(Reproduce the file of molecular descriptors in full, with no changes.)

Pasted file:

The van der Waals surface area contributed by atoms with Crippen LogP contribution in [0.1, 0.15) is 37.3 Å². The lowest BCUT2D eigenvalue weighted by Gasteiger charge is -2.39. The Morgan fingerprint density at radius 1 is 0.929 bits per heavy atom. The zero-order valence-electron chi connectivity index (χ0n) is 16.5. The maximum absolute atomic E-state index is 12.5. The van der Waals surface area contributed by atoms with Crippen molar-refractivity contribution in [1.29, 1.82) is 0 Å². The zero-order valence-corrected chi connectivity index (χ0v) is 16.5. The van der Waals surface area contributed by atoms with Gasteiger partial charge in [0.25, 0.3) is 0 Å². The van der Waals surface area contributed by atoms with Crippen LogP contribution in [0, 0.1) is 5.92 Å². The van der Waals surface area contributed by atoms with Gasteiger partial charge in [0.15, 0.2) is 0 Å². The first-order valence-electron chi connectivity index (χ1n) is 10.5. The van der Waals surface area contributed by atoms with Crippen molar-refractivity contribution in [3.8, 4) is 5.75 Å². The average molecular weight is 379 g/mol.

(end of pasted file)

The van der Waals surface area contributed by atoms with Crippen LogP contribution in [0.1, 0.15) is 37.3 Å². The lowest BCUT2D eigenvalue weighted by Gasteiger charge is -2.39. The Morgan fingerprint density at radius 1 is 0.929 bits per heavy atom. The zero-order valence-electron chi connectivity index (χ0n) is 16.5. The maximum absolute atomic E-state index is 12.5. The van der Waals surface area contributed by atoms with Crippen molar-refractivity contribution in [1.29, 1.82) is 0 Å². The zero-order valence-corrected chi connectivity index (χ0v) is 16.5. The van der Waals surface area contributed by atoms with Gasteiger partial charge in [0.25, 0.3) is 0 Å². The van der Waals surface area contributed by atoms with Crippen LogP contribution in [0, 0.1) is 5.92 Å². The van der Waals surface area contributed by atoms with Gasteiger partial charge in [0.15, 0.2) is 0 Å². The first-order valence-electron chi connectivity index (χ1n) is 10.5. The van der Waals surface area contributed by atoms with Crippen molar-refractivity contribution in [3.8, 4) is 5.75 Å². The average molecular weight is 379 g/mol.